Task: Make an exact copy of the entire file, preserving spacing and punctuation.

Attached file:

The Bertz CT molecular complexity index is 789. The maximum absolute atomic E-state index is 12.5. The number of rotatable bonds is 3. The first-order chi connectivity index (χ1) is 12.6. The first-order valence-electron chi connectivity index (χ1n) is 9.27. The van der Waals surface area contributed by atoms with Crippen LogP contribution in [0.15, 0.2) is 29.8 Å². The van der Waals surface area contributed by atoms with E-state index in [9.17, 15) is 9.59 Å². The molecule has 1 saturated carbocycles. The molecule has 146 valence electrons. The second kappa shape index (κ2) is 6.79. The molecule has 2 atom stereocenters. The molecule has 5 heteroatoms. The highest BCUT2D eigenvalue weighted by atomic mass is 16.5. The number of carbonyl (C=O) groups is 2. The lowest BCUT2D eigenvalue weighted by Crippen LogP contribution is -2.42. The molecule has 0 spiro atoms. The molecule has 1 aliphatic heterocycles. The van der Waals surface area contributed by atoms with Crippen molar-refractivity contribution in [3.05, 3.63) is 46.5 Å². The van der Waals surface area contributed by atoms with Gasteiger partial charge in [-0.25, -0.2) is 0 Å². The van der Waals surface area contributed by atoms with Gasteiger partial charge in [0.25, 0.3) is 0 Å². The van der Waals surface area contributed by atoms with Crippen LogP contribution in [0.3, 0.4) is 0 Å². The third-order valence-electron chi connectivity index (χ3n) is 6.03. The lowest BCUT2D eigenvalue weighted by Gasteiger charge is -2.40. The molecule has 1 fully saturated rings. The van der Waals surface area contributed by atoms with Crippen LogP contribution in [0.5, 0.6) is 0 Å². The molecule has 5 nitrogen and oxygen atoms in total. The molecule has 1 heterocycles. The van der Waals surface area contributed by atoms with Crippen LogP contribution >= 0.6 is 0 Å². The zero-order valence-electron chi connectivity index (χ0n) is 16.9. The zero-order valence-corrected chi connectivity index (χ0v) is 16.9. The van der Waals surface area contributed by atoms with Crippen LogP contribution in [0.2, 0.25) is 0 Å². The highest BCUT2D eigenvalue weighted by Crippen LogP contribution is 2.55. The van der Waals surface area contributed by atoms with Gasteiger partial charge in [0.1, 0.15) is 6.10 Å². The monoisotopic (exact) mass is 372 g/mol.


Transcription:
The Bertz CT molecular complexity index is 789. The maximum absolute atomic E-state index is 12.5. The number of rotatable bonds is 3. The first-order chi connectivity index (χ1) is 12.6. The first-order valence-electron chi connectivity index (χ1n) is 9.27. The van der Waals surface area contributed by atoms with Crippen LogP contribution in [0.15, 0.2) is 29.8 Å². The van der Waals surface area contributed by atoms with E-state index in [9.17, 15) is 9.59 Å². The molecule has 1 saturated carbocycles. The molecule has 146 valence electrons. The second kappa shape index (κ2) is 6.79. The molecule has 2 atom stereocenters. The molecule has 5 heteroatoms. The highest BCUT2D eigenvalue weighted by atomic mass is 16.5. The number of carbonyl (C=O) groups is 2. The lowest BCUT2D eigenvalue weighted by Crippen LogP contribution is -2.42. The molecule has 0 spiro atoms. The molecule has 1 aliphatic heterocycles. The van der Waals surface area contributed by atoms with Crippen molar-refractivity contribution in [3.05, 3.63) is 46.5 Å². The van der Waals surface area contributed by atoms with Gasteiger partial charge in [-0.25, -0.2) is 0 Å². The van der Waals surface area contributed by atoms with Gasteiger partial charge in [0.25, 0.3) is 0 Å². The van der Waals surface area contributed by atoms with Crippen LogP contribution in [0.3, 0.4) is 0 Å². The third-order valence-electron chi connectivity index (χ3n) is 6.03. The lowest BCUT2D eigenvalue weighted by Gasteiger charge is -2.40. The molecule has 1 fully saturated rings. The van der Waals surface area contributed by atoms with Crippen LogP contribution in [0.5, 0.6) is 0 Å². The molecule has 5 nitrogen and oxygen atoms in total. The molecule has 1 heterocycles. The van der Waals surface area contributed by atoms with Crippen LogP contribution >= 0.6 is 0 Å². The zero-order valence-electron chi connectivity index (χ0n) is 16.9. The zero-order valence-corrected chi connectivity index (χ0v) is 16.9. The van der Waals surface area contributed by atoms with Crippen LogP contribution in [0.2, 0.25) is 0 Å². The highest BCUT2D eigenvalue weighted by Crippen LogP contribution is 2.55. The van der Waals surface area contributed by atoms with Gasteiger partial charge in [0.1, 0.15) is 6.10 Å². The monoisotopic (exact) mass is 372 g/mol.